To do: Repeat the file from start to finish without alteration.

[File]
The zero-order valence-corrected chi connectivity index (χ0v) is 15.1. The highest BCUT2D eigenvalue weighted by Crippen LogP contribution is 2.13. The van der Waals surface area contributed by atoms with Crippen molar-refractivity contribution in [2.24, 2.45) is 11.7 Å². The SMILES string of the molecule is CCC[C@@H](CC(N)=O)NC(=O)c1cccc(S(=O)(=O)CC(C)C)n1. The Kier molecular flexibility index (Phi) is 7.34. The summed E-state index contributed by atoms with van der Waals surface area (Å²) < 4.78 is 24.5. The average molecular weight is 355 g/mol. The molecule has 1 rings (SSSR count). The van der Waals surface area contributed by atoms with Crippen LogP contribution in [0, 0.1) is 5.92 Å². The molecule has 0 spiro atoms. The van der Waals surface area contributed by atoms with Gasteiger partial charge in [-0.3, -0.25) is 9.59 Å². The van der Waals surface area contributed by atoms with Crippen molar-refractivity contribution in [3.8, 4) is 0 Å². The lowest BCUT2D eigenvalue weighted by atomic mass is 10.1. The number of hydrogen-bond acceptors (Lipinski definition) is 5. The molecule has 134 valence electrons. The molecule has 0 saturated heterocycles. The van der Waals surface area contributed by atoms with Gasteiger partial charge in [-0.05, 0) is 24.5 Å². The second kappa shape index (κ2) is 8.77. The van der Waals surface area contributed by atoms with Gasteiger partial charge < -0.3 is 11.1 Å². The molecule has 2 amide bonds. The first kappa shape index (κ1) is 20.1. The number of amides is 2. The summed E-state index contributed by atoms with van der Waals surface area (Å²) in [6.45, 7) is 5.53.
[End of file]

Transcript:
The zero-order valence-corrected chi connectivity index (χ0v) is 15.1. The highest BCUT2D eigenvalue weighted by Crippen LogP contribution is 2.13. The van der Waals surface area contributed by atoms with Crippen molar-refractivity contribution in [2.24, 2.45) is 11.7 Å². The SMILES string of the molecule is CCC[C@@H](CC(N)=O)NC(=O)c1cccc(S(=O)(=O)CC(C)C)n1. The Kier molecular flexibility index (Phi) is 7.34. The summed E-state index contributed by atoms with van der Waals surface area (Å²) < 4.78 is 24.5. The average molecular weight is 355 g/mol. The molecule has 1 rings (SSSR count). The van der Waals surface area contributed by atoms with Crippen LogP contribution in [0, 0.1) is 5.92 Å². The molecule has 0 spiro atoms. The van der Waals surface area contributed by atoms with Gasteiger partial charge in [-0.3, -0.25) is 9.59 Å². The van der Waals surface area contributed by atoms with Crippen molar-refractivity contribution in [3.8, 4) is 0 Å². The lowest BCUT2D eigenvalue weighted by atomic mass is 10.1. The number of hydrogen-bond acceptors (Lipinski definition) is 5. The molecule has 134 valence electrons. The molecule has 0 saturated heterocycles. The van der Waals surface area contributed by atoms with Gasteiger partial charge in [-0.05, 0) is 24.5 Å². The second kappa shape index (κ2) is 8.77. The van der Waals surface area contributed by atoms with Gasteiger partial charge < -0.3 is 11.1 Å². The molecule has 2 amide bonds. The first kappa shape index (κ1) is 20.1. The number of amides is 2. The summed E-state index contributed by atoms with van der Waals surface area (Å²) in [6.45, 7) is 5.53.